In a small mixing bowl, whisk together egg yolks, lemon juice and sea salt until mixture is smooth and begins to thicken. Add in 2 tsp. of grapeseed oil and whisk vigorously until well combined and creamy. Repeat with remaining oil, 2 tsp. at a time (mixture should begin to resemble mayonnaise). When all oil has been incorporated, add 1/8 cup of red wine vinegar and whisk to combine. Add remaining vinegar and whisk until smooth and creamy. Refrigerate until ready to serve.

Makes approximately 1 ½ cups

Thai-Style Noodles with Shrimp

Thai-Style Noodles with Shrimp

I’m a fairly adventurous eater.  I’ll try most any type of cuisine.  Moroccan, Ethiopian, Middle Eastern, Mongolian. 

I remember the first time I had sushi.  I was about 12 years old, and my mom took my brother (who was 14) and I to a Japanese restaurant.  I was thrilled at the idea of trying this very sophisticated and grown-up food; Ryan was a bit wary.  When our dishes came, Ryan saw that his came with a big pile of smoked salmon, which he loved.  He immediately put a whole handful in his mouth.

But it wasn’t smoked salmon.

It was pickled ginger.

Have you ever seen the face of a teenage boy who has just, unbeknownst to him, eaten a massive mouthful of pickled ginger?  It’s like a cartoon; steam from the ears, face turns bright red.  He quickly spit it out and declared sushi to be “totally gross”.  It took him until he was about 20 or so to really appreciate sushi.  That pickled ginger stays with you.

Raw Veggie Thai Salad

But, regardless of ginger mishaps, I loved sushi that first try.  It was really what started me on stepping outside of my food comfort zone.  If raw fish could be so delicious, what else is out there?

San Francisco is an awesome city for eating.  So much diversity, both culturally and economically.  Perfect for a cash-poor foodie like me. 

Winking smile

The first time I had Thai food was in San Francisco.  I was with my roommates, wandering aimlessly around 9th and Irving and completely starving.  We went into a tiny, hole-in-the-wall Thai restaurant on a whim (mainly because Gordo’s had a line out the door).  I had fresh spring rolls with mi krop and a green papaya salad.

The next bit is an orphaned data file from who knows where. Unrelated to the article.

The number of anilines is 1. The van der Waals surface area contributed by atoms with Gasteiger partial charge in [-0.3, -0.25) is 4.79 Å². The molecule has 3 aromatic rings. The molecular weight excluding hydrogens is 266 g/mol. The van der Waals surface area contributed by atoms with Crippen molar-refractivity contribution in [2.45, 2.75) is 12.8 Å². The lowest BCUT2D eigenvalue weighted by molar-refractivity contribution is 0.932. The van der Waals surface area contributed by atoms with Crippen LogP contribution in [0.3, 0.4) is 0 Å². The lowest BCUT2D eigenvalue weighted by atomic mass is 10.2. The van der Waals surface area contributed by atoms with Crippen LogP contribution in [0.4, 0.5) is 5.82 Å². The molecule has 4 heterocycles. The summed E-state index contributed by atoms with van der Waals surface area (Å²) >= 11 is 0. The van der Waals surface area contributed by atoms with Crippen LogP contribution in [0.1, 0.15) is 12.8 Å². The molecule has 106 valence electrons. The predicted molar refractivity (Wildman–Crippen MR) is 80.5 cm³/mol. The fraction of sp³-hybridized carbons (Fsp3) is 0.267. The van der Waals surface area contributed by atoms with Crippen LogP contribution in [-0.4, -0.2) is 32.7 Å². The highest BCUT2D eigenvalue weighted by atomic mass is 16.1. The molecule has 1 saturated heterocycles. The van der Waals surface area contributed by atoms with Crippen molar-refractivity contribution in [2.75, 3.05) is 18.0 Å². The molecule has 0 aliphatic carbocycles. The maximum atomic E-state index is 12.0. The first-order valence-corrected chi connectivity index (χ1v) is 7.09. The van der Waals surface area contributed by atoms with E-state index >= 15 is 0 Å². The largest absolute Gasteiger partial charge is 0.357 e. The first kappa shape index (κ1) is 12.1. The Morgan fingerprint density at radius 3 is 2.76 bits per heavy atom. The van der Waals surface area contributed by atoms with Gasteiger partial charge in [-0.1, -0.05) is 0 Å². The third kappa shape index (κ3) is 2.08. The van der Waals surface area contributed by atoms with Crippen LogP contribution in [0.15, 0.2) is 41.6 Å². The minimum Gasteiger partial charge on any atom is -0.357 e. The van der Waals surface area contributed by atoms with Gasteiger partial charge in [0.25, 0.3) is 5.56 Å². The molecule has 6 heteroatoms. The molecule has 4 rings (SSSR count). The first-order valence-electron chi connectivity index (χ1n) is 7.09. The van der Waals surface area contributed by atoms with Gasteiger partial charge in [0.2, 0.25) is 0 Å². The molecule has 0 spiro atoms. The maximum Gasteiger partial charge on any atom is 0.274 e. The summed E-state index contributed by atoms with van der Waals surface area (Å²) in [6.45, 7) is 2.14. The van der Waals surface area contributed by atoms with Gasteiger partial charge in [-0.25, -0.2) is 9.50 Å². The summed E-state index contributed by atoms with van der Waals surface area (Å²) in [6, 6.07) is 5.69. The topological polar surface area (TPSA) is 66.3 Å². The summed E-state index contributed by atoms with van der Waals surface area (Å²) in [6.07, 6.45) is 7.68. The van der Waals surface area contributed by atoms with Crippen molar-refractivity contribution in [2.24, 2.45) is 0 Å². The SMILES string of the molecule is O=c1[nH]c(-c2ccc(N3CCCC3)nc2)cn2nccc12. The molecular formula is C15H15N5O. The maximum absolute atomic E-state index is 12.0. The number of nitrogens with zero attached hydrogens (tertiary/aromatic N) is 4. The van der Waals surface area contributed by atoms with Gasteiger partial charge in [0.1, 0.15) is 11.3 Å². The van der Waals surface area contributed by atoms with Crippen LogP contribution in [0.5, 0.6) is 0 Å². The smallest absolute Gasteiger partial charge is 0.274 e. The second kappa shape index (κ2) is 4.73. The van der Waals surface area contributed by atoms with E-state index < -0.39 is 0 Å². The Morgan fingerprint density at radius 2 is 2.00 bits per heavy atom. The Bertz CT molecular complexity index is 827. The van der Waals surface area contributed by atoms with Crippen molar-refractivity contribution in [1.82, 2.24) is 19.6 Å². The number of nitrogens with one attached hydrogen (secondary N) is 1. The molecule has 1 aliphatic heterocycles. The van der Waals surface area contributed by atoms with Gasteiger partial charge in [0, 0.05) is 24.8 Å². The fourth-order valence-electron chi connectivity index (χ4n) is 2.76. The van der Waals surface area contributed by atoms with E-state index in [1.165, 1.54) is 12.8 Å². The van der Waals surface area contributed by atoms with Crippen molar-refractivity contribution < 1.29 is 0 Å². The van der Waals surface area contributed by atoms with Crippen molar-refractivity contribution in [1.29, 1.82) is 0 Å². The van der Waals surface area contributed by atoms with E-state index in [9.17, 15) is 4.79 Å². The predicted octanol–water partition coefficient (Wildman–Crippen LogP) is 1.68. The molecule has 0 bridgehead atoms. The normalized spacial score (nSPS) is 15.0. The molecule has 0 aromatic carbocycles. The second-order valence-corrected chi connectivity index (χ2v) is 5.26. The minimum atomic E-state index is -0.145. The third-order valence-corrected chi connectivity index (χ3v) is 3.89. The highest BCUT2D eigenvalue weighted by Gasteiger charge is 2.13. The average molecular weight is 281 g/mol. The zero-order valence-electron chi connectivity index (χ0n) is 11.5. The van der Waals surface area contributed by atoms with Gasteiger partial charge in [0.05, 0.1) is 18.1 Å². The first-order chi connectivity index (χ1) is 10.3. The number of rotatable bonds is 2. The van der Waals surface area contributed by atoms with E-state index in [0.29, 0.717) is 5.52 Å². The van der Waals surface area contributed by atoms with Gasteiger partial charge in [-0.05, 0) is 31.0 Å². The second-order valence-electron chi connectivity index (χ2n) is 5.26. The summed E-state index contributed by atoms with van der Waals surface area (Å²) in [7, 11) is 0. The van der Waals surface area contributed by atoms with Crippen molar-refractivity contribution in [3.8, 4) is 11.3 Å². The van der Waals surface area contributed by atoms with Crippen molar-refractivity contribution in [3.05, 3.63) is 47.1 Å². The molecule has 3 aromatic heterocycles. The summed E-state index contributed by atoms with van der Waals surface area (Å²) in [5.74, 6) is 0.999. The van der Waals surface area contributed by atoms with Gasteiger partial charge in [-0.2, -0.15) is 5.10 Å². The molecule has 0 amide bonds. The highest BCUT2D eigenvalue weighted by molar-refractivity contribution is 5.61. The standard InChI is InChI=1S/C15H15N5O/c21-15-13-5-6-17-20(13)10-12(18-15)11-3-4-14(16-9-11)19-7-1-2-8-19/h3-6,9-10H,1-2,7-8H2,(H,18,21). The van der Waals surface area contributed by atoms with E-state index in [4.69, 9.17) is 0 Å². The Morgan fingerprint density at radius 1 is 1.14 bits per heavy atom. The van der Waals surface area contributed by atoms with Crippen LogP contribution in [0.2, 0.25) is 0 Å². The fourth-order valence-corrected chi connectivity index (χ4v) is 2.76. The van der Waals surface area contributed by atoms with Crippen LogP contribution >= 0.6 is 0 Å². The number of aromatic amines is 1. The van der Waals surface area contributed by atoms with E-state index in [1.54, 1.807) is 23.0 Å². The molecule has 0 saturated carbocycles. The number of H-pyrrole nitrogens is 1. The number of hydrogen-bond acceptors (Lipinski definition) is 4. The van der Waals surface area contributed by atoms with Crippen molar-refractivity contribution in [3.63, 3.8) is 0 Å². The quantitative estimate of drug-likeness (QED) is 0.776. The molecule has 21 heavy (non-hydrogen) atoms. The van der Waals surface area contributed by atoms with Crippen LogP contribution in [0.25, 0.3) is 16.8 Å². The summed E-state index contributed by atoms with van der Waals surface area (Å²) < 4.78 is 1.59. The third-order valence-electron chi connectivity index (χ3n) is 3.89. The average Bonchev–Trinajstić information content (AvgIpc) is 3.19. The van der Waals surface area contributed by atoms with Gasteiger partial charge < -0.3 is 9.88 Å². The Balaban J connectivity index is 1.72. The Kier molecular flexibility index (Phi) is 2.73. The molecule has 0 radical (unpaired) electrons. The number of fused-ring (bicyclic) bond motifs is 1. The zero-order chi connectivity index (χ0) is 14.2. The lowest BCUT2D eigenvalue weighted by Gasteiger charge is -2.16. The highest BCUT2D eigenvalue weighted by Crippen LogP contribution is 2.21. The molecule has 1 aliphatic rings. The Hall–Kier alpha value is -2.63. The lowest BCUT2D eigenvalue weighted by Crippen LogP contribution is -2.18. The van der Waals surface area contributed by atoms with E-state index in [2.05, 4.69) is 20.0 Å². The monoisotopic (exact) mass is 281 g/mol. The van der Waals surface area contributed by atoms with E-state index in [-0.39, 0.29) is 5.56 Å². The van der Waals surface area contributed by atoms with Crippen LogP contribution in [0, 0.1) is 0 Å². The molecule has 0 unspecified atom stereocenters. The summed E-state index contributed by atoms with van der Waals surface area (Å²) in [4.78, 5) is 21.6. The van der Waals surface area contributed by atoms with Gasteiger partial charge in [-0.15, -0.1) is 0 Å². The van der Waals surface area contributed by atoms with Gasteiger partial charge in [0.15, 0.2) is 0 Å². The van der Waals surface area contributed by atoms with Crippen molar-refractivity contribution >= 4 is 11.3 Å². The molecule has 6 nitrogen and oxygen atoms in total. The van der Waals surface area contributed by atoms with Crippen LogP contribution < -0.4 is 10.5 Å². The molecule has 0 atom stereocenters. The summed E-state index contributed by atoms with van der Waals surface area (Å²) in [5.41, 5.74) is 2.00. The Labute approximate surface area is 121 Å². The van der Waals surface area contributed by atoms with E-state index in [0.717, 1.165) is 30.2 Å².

Heaven.

Heaven after the first bite.

Thai-Style Noodles with Shrimp

I love me some Thai food.  I think it’s an excellent cuisine for people just venturing out of their own little food box.  A lot of common flavors are utilized, just in different preparations and combinations.  Garlic, cilantro, basil, lime, rice, coconut.

This dish uses some subtle Thai flavors, with lemongrass, ginger, garlic, cilantro and lime.  A little rice vinegar, brown rice noodles, shrimp, red bell pepper and mushrooms.  I did a side salad of cucumber, tomato, green beans and carrot, all julienned, with a very simple lime vinaigrette.  Just light, bright and very Thai-ish.  Adventurous but still close enough to home that anyone could enjoy it.  And no pickled ginger to be found

Winking smile
  THG

Thai-Style Noodles and Raw Veggie Salad

Thai-Style Noodles with Shrimp

2 lemongrass stalks, whites only, roughly chopped

2 whole garlic cloves

1” piece of ginger, peeled and chopped

1 lime, juiced and zested

3 Tbsp. fresh cilantro, roughly chopped

10 oz. rice noodles

1 Tbsp. vegetable oil

1 lb. medium-sized shrimp, uncooked, deveined and tails removed

2 cups white mushrooms, sliced

1 red bell pepper, julienned

3 Tbsp. rice wine vinegar

2 Tbsp. black sesame seeds

In a food processor, combine lemongrass, garlic, ginger, lime juice and zest and cilantro.  Process until it reaches a paste consistency.  Set aside

In a large saucepan, boil rice noodles in salted water until al dente, about 4-5 minutes.  Drain and rinse.  Toss with a little vegetable oil to keep from sticking.